With six kids at home—two boys and four girls—ranging in age from 20 to 7 years old, and two nephews and a niece who lost their parents, Francoise has a hard time making ends meet. She says the loans help. But on a good day she only makes $4, and with all those school fees to pay and all those mouths to feed, that doesn't go very far. Still, the savings group is a relief, something to fall back on when times get bad.
But it's not really the loans that Francoise likes about the savings group.
Yvonne and Francoise had been neighbors for quite some time. Beyond the usual head nod and mumbled pleasantries, they didn't pay much attention to one another.
"We were just neighbors," says Yvonne. "We had no deep harmony between us."
But then Yvonne's brother fell seriously ill, just one of many who fell mysteriously sick at a wedding.
Yvonne rushed to the hospital. Most of the people had recovered, but Yvonne's brother wasn't among them. He didn't make it.
"I was out of my mind. I lost control," Yvonne says. "I was running around the hospital not understanding what happened."
Guess who showed up at the hospital?
"It was amazing," says Yvonne. "[Francoise] was the first person who came to comfort us."
A Shoulder to Lean On
Francoise has a simple reason why she did it: Love. "I just felt I should comfort her," she says. "I know how painful a death in the family is."
"I really like to comfort people in need," Francoise continues. "I like to visit patients in the hospital and other people who are going through hard times."
She says it's her calling; it's in her blood.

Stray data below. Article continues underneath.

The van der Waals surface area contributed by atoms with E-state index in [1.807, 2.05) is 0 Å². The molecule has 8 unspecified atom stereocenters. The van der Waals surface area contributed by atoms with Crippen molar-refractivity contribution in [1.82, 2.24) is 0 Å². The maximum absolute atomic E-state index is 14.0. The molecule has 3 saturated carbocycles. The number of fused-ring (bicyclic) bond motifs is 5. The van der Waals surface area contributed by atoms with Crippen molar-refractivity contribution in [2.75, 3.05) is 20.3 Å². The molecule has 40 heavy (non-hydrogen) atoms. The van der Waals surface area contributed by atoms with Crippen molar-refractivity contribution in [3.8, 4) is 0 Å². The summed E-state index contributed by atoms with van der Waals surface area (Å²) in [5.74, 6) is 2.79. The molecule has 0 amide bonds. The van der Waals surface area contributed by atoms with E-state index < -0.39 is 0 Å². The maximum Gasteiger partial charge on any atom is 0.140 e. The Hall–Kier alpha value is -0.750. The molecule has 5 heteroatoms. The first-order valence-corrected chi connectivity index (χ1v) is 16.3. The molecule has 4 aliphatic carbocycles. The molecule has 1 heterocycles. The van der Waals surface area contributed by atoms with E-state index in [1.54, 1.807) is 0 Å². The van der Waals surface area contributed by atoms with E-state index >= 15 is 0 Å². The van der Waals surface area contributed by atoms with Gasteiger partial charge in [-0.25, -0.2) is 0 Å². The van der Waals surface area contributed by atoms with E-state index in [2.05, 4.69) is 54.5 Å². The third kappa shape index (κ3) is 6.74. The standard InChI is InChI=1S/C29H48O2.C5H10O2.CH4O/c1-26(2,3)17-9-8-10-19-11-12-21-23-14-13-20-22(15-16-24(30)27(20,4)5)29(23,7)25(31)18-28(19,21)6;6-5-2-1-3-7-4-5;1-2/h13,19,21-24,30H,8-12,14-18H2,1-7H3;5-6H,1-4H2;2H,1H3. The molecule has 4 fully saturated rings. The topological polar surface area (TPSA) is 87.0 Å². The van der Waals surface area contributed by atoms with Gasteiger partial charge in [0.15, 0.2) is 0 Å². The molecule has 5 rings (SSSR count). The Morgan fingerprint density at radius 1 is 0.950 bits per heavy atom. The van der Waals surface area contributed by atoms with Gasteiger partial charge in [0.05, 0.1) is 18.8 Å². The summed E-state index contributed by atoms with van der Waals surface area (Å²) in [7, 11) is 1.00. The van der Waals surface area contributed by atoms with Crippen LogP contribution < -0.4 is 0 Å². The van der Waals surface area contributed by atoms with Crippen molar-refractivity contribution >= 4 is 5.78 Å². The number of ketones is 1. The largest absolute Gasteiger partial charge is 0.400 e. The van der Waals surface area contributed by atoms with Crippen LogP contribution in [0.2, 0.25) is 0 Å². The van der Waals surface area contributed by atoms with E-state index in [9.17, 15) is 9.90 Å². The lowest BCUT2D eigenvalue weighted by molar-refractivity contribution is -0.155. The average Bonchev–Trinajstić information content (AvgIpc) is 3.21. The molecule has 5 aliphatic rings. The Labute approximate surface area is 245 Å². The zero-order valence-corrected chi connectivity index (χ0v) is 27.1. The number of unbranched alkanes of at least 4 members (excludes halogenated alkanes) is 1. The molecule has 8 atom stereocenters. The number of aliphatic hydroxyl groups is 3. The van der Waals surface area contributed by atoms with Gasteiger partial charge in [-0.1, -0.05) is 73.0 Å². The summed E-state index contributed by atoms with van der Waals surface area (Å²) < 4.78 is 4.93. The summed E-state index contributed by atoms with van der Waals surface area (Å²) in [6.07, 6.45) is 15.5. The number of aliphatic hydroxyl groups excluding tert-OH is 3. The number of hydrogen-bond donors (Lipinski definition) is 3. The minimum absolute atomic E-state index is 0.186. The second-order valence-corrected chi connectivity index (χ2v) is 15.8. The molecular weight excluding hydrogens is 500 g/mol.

"My parents," she says, "were very loving people."
Then she stops. That smile comes out again. And so does the Kleenex. She stops talking. Her eyes glisten.
But Yvonne knows what to do for her friend. Not missing a beat, she fills in the awkward silence.
"Our friendship developed after that," she says, looking over at Francoise, who's smiling at her.
That's a side effect of the savings groups: they strengthen communities through friendships. Women chat with one another about their kids, their jobs, their husbands. It's a release from the daily grind. All the stress that is simmering inside is released on the walk home after the savings group.
Now Yvonne is a frequent visitor at Francoise's house. She comes to visit the kids Francoise adopted. They talk about life. And the rougher parts of it. Francoise knows that their friendship has reached the place where it's comfortable asking Yvonne the question she can't ask others.
"School fees are really a trial for me," says Francoise. "Each time students are about to go back to school, Yvonne has always been there to comfort me and encourage me." She's also been there to pay for their fees when Francoise can't.
For Francoise, there's comfort in knowing Yvonne is there. She doesn't gossip and divulge every detail of her life. There are no loose-lipped rumors about the neighbors flying between these two. It's low-key conversation, spoken at barely above a whisper. It's a nice feeling for Francoise. The stress of life is eased when Yvonne is around.
Sometimes, long comfortable silences find their way into conversations.
But that's okay. After almost four decades without someone like Yvonne, even these feel good.
"She's my number one friend," says Yvonne.
Lane Hartill is the western and central Africa regional information officer for Catholic Relief Services. He is based in Dakar, Senegal.